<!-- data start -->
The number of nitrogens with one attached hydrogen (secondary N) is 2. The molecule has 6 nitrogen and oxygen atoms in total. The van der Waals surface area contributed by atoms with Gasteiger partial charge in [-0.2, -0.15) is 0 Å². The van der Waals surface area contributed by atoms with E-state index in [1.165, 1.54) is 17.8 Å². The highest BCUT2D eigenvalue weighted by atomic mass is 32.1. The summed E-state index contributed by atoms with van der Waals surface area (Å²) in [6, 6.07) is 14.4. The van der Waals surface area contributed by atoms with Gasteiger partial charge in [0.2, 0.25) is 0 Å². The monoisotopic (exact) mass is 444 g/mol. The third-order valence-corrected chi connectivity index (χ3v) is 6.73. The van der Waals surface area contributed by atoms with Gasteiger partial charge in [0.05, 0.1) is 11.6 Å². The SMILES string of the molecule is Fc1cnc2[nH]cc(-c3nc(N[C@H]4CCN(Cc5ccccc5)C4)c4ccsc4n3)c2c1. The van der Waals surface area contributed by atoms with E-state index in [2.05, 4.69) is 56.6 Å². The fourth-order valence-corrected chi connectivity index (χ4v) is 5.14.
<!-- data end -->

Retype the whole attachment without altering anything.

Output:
The number of nitrogens with one attached hydrogen (secondary N) is 2. The molecule has 6 nitrogen and oxygen atoms in total. The van der Waals surface area contributed by atoms with Gasteiger partial charge in [-0.2, -0.15) is 0 Å². The van der Waals surface area contributed by atoms with E-state index in [1.165, 1.54) is 17.8 Å². The highest BCUT2D eigenvalue weighted by atomic mass is 32.1. The summed E-state index contributed by atoms with van der Waals surface area (Å²) in [6, 6.07) is 14.4. The van der Waals surface area contributed by atoms with Gasteiger partial charge in [0.2, 0.25) is 0 Å². The monoisotopic (exact) mass is 444 g/mol. The third-order valence-corrected chi connectivity index (χ3v) is 6.73. The van der Waals surface area contributed by atoms with Gasteiger partial charge in [0.05, 0.1) is 11.6 Å². The SMILES string of the molecule is Fc1cnc2[nH]cc(-c3nc(N[C@H]4CCN(Cc5ccccc5)C4)c4ccsc4n3)c2c1. The van der Waals surface area contributed by atoms with E-state index in [2.05, 4.69) is 56.6 Å². The fourth-order valence-corrected chi connectivity index (χ4v) is 5.14.